What the Hell is a 'Valsalva Maneuver'?
Today’s question is: “should you ever hold your breath while sparring”. Many instructors would tell you that holding your breath is a big no-no, and generally I agree with them. What I want to talk about today, however, is a possible exception to this rule.
Doctors (and powerlifters) refer to something called a ‘Valsalva maneuver’. In this maneuver you attempt to breath out forcibly while keeping your mouth and nose closed. Internally it feels like you are bearing down on your lower abdomen.
Why on earth would you want to push your breath like this? The reason doctors sometimes get their patients to do it is that if a doctor listens to your chest with a stethoscope while you are doing the Valsalva maneuver he or she might be able to diagnose certain heart conditions.
More relevant to grappling, powerlifters use the Valsalva when they are lifting maximal weight (their one or two rep maximum). Use of the Valsalva at the most difficult part of a squat or deadlift helps stabilize the shoulders and trunk and makes the lifter a little stronger. Powerlifters make sure to release their breath after they have passed the sticking point of their lifts, because if you hold a Valsalva for any length of time while lifting you can easily pass out!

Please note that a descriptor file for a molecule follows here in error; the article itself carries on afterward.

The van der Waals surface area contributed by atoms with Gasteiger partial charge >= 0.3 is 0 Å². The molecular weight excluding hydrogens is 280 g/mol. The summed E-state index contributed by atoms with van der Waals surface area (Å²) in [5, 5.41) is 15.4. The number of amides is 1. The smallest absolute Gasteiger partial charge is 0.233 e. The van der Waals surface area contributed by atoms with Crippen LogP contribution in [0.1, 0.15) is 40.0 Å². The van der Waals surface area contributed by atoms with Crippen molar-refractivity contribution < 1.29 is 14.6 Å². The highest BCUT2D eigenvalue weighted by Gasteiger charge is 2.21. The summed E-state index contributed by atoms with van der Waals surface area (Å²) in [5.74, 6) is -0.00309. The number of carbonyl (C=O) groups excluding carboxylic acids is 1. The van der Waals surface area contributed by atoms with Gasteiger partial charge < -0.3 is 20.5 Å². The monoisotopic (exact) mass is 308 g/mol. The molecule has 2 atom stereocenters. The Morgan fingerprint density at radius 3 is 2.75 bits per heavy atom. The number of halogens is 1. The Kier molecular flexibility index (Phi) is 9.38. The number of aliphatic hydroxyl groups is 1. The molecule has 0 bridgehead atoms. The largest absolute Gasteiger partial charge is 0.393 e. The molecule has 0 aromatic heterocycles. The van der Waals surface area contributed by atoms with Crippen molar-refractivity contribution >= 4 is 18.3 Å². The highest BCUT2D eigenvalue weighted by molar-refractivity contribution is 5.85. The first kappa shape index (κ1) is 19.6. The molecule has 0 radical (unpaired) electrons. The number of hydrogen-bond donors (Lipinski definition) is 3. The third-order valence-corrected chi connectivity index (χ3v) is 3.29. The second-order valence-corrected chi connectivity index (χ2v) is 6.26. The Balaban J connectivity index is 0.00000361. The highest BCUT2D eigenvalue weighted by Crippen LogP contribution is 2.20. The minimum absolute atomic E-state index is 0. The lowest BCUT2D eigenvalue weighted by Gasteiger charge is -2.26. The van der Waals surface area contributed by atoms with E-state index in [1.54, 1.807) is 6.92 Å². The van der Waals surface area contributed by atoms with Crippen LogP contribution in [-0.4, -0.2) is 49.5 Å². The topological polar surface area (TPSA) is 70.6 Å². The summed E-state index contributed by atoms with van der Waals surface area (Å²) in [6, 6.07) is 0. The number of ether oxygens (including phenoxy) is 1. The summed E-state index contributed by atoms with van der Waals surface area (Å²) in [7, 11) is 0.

What does this have to do with grappling? I believe that the Valsalva maneuver is a legitimate way to occasionally generate a little extra power in an emergency, so long as you recognize its limitations.
If you have ever absolutely, positively needed to generate maximum power you may already have used the Valsalva. Some people might use it when they are bridging out of the mount of a heavy opponent, escaping an armbar, or lifting an opponent to finish a takedown. Often times an audible grunt at the peak of effort is a sign that someone is using the Valsalva maneuver (although they may not be aware of it).
Regardless of the ‘grappling emergency’ it is not a good idea to use the Valsalva for more than one or two seconds (at the most). An inappropriate use of this technique might be to finish an armlock on an opponent who is defending well. Typically an armlock attempt might take 5 to 10 seconds to succeed, and that is way too long to hold your breath. If you don’t succeed you’ll end up very tired (or unconscious). It is also not a good idea to use this maneuver too often – like I said earlier, powerlifters use this for their maximum lifts, not for repeated submaximal lifts in training.
I’m not saying that you should adopt this type of breathing consciously, but if you are going to use this technique on purpose then keep the following precautions in mind:
- Use it in emergencies, not as a staple technique
- Don’t hold your breath for more than a second or so
- Be sure to resume regular breathing immediately after your maximum effort, whether your attempt succeeded or not